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It’s your turn to get insight into your potential new role. The role reversal where you question your employees. How many hours will I normally do? What’s the salary? What are the benefits? Be careful what you ask! These questions infer you’re not interested in the role or work. You don’t want to come across as money focused or lazy!

When thinking about interview questions you need to stay flexible in your responses to the questions. This is so you don’t repeat anything that has been covered in the interview and make it seem like you weren’t listening or are inattentive. You need to prepare multiple questions or think of themes to cover with your questions. Here are our hints and tips based on this approach…

The first thing to think about is your position within the team and building a picture of what working there is like. Remember the interview is a two-way process and you need to figure out if you’ll love working there, so working out the company and team dynamic is vital. Use questions like:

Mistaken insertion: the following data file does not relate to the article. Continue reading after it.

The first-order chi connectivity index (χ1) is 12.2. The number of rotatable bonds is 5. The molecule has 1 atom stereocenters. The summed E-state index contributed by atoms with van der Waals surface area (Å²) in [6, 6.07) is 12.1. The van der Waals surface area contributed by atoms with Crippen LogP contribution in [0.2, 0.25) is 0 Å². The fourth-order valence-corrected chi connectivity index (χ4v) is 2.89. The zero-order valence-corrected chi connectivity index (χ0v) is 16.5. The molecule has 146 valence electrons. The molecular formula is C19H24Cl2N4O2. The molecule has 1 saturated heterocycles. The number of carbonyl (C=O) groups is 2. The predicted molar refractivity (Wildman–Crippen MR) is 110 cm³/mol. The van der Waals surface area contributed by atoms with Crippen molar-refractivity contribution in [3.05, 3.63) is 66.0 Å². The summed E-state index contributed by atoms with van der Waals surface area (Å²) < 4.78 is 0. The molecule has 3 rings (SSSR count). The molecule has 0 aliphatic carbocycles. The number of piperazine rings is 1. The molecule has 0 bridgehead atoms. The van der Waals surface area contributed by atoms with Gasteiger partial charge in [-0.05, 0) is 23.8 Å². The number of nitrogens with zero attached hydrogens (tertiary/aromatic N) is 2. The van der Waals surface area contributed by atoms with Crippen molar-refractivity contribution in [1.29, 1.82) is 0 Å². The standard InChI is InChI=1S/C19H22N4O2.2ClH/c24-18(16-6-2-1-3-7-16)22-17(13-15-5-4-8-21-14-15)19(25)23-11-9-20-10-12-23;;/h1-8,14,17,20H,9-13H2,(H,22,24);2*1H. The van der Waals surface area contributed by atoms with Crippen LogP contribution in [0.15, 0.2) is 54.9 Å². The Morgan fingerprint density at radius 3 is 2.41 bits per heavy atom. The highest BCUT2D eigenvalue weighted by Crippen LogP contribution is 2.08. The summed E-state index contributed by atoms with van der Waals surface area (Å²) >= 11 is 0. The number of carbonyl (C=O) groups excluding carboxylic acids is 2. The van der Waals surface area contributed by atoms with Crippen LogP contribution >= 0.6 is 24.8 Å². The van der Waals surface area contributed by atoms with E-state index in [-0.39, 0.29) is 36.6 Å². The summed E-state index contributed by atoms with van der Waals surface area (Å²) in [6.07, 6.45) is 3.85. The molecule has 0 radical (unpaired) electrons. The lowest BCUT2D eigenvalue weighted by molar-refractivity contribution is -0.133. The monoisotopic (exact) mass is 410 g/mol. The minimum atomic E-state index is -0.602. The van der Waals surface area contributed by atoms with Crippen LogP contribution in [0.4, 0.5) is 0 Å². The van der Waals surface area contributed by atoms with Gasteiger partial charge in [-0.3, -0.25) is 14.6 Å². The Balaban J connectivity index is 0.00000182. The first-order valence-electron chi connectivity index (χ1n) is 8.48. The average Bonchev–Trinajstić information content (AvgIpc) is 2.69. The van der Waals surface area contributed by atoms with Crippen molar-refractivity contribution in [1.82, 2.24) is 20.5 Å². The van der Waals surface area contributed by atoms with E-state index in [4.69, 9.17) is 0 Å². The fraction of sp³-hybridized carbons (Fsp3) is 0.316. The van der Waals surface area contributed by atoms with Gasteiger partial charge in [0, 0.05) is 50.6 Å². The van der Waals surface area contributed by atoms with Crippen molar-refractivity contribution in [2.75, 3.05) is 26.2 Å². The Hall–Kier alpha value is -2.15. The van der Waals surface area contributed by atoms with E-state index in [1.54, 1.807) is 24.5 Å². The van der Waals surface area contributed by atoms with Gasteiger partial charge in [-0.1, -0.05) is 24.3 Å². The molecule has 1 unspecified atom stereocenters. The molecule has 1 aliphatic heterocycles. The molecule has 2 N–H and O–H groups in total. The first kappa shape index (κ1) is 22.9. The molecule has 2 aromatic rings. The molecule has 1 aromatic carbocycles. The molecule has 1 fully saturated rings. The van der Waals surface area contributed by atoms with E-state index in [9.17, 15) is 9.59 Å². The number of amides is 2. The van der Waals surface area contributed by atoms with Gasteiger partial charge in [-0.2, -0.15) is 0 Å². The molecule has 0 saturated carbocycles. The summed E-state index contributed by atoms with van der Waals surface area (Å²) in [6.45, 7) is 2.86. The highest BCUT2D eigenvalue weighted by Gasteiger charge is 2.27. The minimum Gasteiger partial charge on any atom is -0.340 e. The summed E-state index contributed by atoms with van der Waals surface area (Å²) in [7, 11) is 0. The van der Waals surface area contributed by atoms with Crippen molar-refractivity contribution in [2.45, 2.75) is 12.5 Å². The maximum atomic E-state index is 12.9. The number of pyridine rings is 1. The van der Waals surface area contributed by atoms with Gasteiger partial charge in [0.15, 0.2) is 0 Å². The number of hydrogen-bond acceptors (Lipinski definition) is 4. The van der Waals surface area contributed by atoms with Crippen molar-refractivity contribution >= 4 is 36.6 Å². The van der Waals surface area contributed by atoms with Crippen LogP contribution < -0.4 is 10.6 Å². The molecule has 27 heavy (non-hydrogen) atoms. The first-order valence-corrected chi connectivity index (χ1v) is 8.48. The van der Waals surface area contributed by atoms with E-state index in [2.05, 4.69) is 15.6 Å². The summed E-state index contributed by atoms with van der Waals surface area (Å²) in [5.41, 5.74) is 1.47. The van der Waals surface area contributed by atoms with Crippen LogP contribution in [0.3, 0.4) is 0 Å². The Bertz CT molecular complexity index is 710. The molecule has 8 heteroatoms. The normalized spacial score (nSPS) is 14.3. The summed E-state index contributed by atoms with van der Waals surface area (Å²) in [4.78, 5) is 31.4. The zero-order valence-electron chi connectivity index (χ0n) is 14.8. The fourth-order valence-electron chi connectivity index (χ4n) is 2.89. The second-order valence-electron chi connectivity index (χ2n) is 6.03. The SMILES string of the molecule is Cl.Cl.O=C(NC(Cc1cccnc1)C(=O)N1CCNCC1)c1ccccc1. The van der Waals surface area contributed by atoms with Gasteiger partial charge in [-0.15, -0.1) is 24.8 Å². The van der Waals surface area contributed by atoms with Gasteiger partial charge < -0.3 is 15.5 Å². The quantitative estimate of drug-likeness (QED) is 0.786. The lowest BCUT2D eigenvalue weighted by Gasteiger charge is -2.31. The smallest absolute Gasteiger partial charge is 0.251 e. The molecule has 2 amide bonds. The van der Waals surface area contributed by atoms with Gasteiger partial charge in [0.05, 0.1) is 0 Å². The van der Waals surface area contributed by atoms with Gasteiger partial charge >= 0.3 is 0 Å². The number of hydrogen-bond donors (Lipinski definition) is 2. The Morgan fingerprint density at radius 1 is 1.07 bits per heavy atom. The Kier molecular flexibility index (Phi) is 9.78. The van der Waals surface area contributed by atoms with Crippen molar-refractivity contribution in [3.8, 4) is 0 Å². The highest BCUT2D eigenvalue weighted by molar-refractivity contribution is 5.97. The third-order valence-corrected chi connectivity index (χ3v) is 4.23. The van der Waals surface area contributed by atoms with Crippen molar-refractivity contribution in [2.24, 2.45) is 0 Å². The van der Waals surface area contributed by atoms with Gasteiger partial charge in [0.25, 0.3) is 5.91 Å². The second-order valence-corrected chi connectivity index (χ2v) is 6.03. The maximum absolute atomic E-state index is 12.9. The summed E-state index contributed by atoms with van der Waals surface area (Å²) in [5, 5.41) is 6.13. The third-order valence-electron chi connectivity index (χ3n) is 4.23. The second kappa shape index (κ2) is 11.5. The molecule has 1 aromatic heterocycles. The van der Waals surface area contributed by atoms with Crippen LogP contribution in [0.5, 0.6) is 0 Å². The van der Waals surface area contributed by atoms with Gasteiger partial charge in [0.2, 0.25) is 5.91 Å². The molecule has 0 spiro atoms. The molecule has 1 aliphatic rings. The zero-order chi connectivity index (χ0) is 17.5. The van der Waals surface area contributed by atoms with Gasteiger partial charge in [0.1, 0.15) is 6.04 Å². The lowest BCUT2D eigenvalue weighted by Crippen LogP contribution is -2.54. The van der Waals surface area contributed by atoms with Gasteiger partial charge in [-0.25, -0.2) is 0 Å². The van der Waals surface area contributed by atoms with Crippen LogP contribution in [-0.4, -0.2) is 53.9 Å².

• What are the team and company objectives?
  • How does the position fit within the teams objectives?
  • What’s the team dynamic like?

You’ll also want to find out more about the detail of the job and what’s expected of you. This will give you more of an idea of what your day-to-day will be like and if the role is right for you.

  • Who will I be working with day-to-day?
  • What does a normal day look like?
  • What will my KPI’s be?

It’s good to show motivation and aspirations. You’ll need to handle this with sensitivity so you don’t come across as arrogant. This means get your wording just right and you can ask something like:

  • How can I be successful in the company?
  • What’s the career path here and what’s the best way to progress?

A good way of showing engagement with the company and showing your aspirations to work there is to ask something topical about the company or industry. Make sure you do your research and fully understand what you are asking as it may well develop into a conversation. These will need to be bespoke to your role but here are some examples:

  • How will the merger affect the growth of the team?
  • What do you attribute the company’s growth in profits to last year?

It’s also important to make sure you have covered everything in the interview. You should always switch the conversation back to the interviewer with the final question:

  • Is there anything else that you want me to cover or expand on?

Remember, the questions you ask will be your last chance to form a good impression so follow these tips wisely.


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